The Week That Was

January 19, 2003

The World

The United States sent Patriot anti-missile systems and troops to Israel to defend against missile attacks in the event of war with Iraq.

London police arrested Pete Townshend, guitarist for The Who, on suspicion of possessing "indecent images" of children.

Hans Blix, the United Nations chief weapons inspector, said he was expanding the number of inspection personnel in Iraq and might not be able to report complete findings until March. Inspectors said they found 11 empty chemical warheads.

A sunken 2,400-year-old ship has been salvaged from the Black Sea near Bulgaria by a team of American and Bulgarian scientists.

Turkish Cypriot and Greek Cypriot leaders resumed stalled talks meant to reach a settlement to the conflict that divided the island in 1974.

Congolese rebels engaged in systematic rape, torture and cannibalism against innocent civilians in a region near the Uganda border, a United Nations investigation reported.

A British police officer was killed and four others were injured while trying to arrest three people in a Manchester home who authorities said were connected to the discovery this month of ricin, a poison, in an apartment in London.

Israel's Labor Party vowed it would not join in another coalition with the leading Likud Party after this month's election.

The Nation

Relatives of two sniper victims sued the maker of the Bushmaster rifle allegedly used in the shootings and the Tacoma, Wash., gun store that lost the records of what happened to the rifle found with suspects John Allen Muhammad and Lee Boyd Malvo.

Ilan Ramon became Israel's first astronaut when the shuttle Columbia rocketed into space from Cape Canaveral.

The Bush administration acknowledged that the deficit will exceed $200 billion in the present fiscal year and probably exceed $300 billion in the next fiscal year.

Kmart Corp., struggling for survival, closed 326 more stores, lopping off 37,000 jobs.

President Bush urged Congress to approve a $250,000 cap on non-economic damages in malpractice suits.

A Los Angeles judge rejected the last-ditch attempts of a tree-squatting environmentalist to prevent the relocation of a 400-year-old oak standing in the way of a housing development project.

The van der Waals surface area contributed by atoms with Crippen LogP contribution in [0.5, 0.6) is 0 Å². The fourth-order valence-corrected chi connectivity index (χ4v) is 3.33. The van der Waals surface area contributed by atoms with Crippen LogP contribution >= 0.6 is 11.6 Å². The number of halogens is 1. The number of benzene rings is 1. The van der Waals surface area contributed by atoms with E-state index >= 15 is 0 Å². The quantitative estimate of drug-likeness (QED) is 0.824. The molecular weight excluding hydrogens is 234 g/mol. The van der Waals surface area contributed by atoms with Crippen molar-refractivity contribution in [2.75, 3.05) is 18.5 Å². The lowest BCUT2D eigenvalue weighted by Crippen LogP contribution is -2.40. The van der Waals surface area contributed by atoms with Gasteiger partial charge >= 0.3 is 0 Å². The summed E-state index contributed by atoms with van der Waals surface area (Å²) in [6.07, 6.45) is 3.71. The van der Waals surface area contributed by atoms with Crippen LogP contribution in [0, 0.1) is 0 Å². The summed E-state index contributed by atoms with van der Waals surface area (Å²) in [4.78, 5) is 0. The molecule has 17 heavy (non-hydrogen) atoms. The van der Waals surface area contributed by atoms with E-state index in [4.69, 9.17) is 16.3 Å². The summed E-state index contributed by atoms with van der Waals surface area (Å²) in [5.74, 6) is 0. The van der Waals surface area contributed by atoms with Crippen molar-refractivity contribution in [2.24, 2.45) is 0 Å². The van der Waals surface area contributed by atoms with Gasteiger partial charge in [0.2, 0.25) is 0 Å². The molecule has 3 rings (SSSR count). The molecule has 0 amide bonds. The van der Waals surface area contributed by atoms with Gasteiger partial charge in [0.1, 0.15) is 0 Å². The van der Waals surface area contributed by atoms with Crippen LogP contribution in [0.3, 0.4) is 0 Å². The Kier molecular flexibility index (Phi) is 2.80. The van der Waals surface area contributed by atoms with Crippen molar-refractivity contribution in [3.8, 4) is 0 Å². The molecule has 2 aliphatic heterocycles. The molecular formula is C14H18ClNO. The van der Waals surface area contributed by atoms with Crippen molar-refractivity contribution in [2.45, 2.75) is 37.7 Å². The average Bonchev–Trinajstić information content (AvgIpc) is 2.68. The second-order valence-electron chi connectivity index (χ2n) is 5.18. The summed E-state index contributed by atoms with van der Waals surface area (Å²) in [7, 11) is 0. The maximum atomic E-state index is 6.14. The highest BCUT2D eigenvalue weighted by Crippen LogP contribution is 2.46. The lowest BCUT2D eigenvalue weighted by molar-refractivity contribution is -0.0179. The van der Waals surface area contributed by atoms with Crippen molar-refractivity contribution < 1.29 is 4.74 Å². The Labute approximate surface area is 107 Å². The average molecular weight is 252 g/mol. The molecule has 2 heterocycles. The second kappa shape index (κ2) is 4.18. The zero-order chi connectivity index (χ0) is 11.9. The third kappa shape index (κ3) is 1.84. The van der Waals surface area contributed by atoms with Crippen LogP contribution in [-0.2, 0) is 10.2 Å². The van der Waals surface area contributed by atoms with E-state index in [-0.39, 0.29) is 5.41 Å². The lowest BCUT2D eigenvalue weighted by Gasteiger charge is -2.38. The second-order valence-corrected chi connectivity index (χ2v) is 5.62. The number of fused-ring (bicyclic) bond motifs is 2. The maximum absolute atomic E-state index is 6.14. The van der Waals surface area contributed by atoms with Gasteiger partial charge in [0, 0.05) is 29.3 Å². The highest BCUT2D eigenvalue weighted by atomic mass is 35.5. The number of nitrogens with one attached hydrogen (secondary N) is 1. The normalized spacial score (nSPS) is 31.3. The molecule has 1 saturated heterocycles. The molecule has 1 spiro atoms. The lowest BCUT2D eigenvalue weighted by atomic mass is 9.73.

Sen. Joseph I. Lieberman, the Democratic candidate for vice president in 2000, announced plans to run for president in the 2004 election.

The Supreme Court rejected an appeal from Sirhan Sirhan, convicted of assassinating Robert F. Kennedy in 1968. Sirhan argued that he did not get a fair trial because his defense lawyer was secretly working for the U.S. government.

FAO Schwarz, one of America's oldest and best-known toy stores, filed for Chapter 11 bankruptcy protection.

Voter News Service, the consortium that counted votes and did exit polling for the Associated Press and five networks and cable news organization, was disbanded.

Steve Case, chairman of AOL Time Warner, resigned and was replaced by CEO Richard D. Parsons.

In briefs filed with the Supreme Court, the Bush administration argued that the University of Michigan's admission programs designed to increase minority enrollment are unconstitutional.

The Region

Facing a dire shortage of priests, Cardinal William H. Keeler selected a 50-year-old married laywoman to be the pastor of St. Clement I Church in Lansdowne.

A Virginia judge cleared the way for Lee Boyd Malvo, 17, to be tried as an adult and possibly get the death penalty for if convicted in last fall's Washington-area sniper shootings.

Thirty of Maryland's top political appointees were fired by Gov. Robert L. Ehrlich Jr. two days before his inauguration as the state's first Republican governor since 1968.

The Baltimore school board voted to compel the system's 12,000 employees to take unpaid leave of two to three days as a way to help balance the budget.

Sales of existing homes in the Baltimore metropolitan region posted their second consecutive record last year.

The Justice Department lodged a civil fraud lawsuit against Johns Hopkins Hospital alleging that the hospital billed Medicare for millions of dollars in procedures involving cardiac arrest devices that were experimental, making the procedures ineligible for reimbursement.

M&T Bank Corp., the new owner of Allfirst Bank, announced it would lay off 1,132 people, half of them in Baltimore.

Crown Petroleum Corp., the century-old Baltimore company, announced it was seeking buyers.

Jim Phelan, the basketball coach at Mount St. Mary's College in Emmitsburg, announced he will retire at the end of this season, his 49th, after coaching more than 1,339 games.

Quote

"How fitting today that we celebrate not only the inauguration of a new era, but the birthday of a man who dreamed this day would come."

Lt. Gov. Michael S. Steele in his inaugural address, noting that he became the first African-American to assume an elected statewide office in Maryland on the birthday of the Rev. Martin Luther King Jr.

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